Slaughtneil beat Cavan Gaels 1-15 to 0-10 in Ulster Club Senior Football Championship
Perhaps a team can become blasé at winning things, but the lack of sheer jumping up and down excitement from the Slaughtneil players after they captured an implausible, tantalising, impossible ‘double-treble’, is a sure sign that they have an All-Ireland title in their sights.
The camogie contingent now have serious company as they wait for their All-Ireland semi-final in the last Saturday in January, and one can only imagine the additional workload of groundskeepers as they prepare an assault on All-Ireland titles across three codes.
If this was another step along the way, it was negotiated with the minimum of fuss. Cavan Gaels manager Jason O’Reilly had made plans to stop the reigning Ulster champions from building from the back and had detailed markers for Chrissy and Karl McKaigue, along with Brendan Rogers, but that trio proved the launchpad for everything exciting about this performance.
And it’s hard to beat a team that is simply so economical as Slaughtneil. In the Ulster semi-final, they hit only two wides against Kilcar on a windy night.
Here, they had 25 shots and scored 1-15. Cavan had 22 attempts and managed 0-10. They demonstrate the depth and clarity of the work that Mickey Moran has put in with this group.
An argument could have been made that Slaughtneil were vulnerable coming into this. Meehaul McGrath, Cormac O’Doherty and Paul Bradley are all nailed-on starters, all out through injury. When you reach into their reserves, for various reasons they were without the likes of Sean Cassidy and Conor McAlister.
And yet, Brian Cassidy made his first-ever senior football Championship start and weighed in with two points from play. Gerard Bradley returned to offer athleticism. Even Peader Kearney, whose last senior football game was in this fixture three seasons back, got his first minutes on the pitch since that.
They are a most wonderfully-balanced panel of footballers, who have put the finishing touches to what must rank - without a trace of hyperbole either - as one of the finest achievements in the history of the Association.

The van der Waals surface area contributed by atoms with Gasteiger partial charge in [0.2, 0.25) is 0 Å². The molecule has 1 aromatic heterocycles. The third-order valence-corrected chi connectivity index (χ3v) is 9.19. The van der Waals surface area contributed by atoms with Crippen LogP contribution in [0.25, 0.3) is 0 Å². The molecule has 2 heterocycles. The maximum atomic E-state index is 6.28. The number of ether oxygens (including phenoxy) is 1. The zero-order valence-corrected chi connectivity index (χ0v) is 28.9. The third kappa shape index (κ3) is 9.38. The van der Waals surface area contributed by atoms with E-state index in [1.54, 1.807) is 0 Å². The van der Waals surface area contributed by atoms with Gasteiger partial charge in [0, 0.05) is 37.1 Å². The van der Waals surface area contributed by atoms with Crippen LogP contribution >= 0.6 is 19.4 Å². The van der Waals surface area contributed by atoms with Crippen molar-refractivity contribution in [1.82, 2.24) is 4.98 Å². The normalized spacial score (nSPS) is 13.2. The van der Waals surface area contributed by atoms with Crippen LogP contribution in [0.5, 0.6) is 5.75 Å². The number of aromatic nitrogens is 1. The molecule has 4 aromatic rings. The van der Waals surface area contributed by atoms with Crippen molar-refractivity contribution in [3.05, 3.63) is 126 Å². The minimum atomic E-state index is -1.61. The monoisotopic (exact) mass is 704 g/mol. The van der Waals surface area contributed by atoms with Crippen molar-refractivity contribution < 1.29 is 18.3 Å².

Cavan came with a plan, pushing up wing-back Levi Murphy to man-mark Chrissy McKaigue for example one of a number of tactical ploys, but nothing came off for them.
Once Brendan Rogers revved that enormous engine of his in the fifth minute, taking on Paul O’Connor and travelling 80 yards upfield only for Sé McGuigan to kick wide, the template was set. This is Gaelic football’s equivalent to playing out from the back - utterly fearless and trusting in your skills.
They quickly settled into a rhythm, Patsy Bradley turning over Robert Maloney-Derham and ending in a Ronan Bradley point for their third score of the afternoon, just prior to Padraig Cassidy streaking through and botching a decent goal chance on the quarter mark.
They were to add four more points to head in three points clear at half-time, with Cavan Gaels rueing the chance they had when Seanie Johnston’s tenth minute free fell short to Paul O’Connor and despite cutting across goal to give himself a better angle, has his shot foiled by Slaughtneil goalkeeper Antoin McMullan.
A trio of points followed after the break, but eight minutes into it came the hammer blow that just made the gap too big for Cavan Gaels, making their first appearance at this stage since 1977.
A Martin Dunne ball towards Paul O’Connor was prevented by Patsy Bradley and Rogers built the attack, sprinting deep into the Gaels’ defence, feeding Padraig Cassidy whose quick hands put Shane McGuigan through. The 20-year-old buried his close-range shot under Gaels’ goalkeeper Ciaran Flynn.
Nine points up. Game over.
Belfast Telegraph Digital